Asimont also cites aerial imaging and canopy management technology as “advanced to the point that we’re able to use it for more than just monitoring our vineyards. We can now create georeferenced maps and create farming groups and micro-blocks in which to raise quality or approach vineyard issues such as pest pressure or poor soil conditions.”
With pruning and canopy management that assists winemakers by doing the heavy lifting, wineries are also able to save on labor costs and prune within tighter timeframes, as well as increase the safety of a vineyard’s pruning practices. For wineries dealing with higher-tonnage vineyards this could make an even bigger impact in coming years, adds Asimont, noting that mechanical leaf pulling lowers labor costs and allows for exercise to be more precisely timed, which results in higher quality wines.
The advancements don’t end there. It would be difficult to include everything within the realm of technology that affects wineries’ activities in the vineyard. Each winery is different. How they use technology depends on their production levels, resources and preferences. However, it is safe to say that most wineries cannot avoid incorporating more advanced technology into their operations if they want to effectively manage their resources, combat climate change and produce wines at a high level of quality.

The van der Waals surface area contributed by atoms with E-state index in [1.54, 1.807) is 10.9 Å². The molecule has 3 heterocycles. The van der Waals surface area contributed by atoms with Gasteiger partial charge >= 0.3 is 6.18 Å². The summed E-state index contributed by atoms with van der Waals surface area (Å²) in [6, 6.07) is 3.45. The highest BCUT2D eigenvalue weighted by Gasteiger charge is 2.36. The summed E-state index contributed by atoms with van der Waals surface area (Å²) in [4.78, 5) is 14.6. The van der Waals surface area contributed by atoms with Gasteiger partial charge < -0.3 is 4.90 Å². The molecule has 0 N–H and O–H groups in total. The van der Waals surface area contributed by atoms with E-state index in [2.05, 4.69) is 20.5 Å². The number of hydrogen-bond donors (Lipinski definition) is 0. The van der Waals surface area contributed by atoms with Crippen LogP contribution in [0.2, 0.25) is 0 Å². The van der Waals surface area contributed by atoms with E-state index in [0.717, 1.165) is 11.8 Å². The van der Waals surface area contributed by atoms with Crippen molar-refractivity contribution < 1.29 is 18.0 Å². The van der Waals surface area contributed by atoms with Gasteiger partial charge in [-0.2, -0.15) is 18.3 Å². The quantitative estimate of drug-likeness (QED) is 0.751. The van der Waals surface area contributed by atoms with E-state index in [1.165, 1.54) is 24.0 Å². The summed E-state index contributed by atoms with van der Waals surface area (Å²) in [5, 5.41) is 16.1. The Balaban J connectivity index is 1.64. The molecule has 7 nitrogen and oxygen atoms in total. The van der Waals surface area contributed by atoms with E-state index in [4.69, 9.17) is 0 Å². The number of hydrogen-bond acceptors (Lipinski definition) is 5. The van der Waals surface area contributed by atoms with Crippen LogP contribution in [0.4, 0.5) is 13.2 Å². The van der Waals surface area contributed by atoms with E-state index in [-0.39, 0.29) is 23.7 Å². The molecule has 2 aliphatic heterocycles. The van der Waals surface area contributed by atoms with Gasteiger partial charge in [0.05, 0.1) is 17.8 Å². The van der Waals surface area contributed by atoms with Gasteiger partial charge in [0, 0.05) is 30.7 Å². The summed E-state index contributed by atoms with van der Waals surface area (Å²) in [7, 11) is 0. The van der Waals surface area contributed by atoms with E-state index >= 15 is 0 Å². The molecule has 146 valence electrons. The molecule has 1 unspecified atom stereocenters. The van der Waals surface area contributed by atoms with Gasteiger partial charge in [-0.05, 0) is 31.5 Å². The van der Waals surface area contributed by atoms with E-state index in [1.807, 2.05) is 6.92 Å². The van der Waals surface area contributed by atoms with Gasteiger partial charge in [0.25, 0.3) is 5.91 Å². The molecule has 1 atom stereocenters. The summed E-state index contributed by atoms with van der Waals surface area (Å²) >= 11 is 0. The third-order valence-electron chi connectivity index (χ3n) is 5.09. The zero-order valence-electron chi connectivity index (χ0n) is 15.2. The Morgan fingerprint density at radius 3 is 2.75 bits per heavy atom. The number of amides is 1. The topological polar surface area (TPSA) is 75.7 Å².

A barrel full of information
From water-saving steam cleaning methods to optical sorters and cellar-management software, technological advancements in the cellar make a huge impact on everything from the reduction of bacteria in re-used barrels to the percentage of unevenly ripened fruit that makes it into the fermentation tank.
For cellar management, the software available to winemakers has greatly lightened the load for them both in terms of hours and labor but also in terms of quality and practicality. James MacPhail points out how much of a game changer InnoVint cellar management software was for him at The Calling. “I started using InnoVint for The Calling a few years back, and this is the most user-friendly, advanced cellar management software to date,” MacPhail says. “I can check all current data on our lots and winemaking in real time”.
Elsewhere in the cellar, steam technology has become more embraced by wineries as it is increasingly recognized as a much more effective method of cleaning barrels. Theresa Heredia of Gary Farrell says that steam for barrel cleaning is “really the only thing that penetrates the grains of the wood staves, and the water savings have been an added bonus.”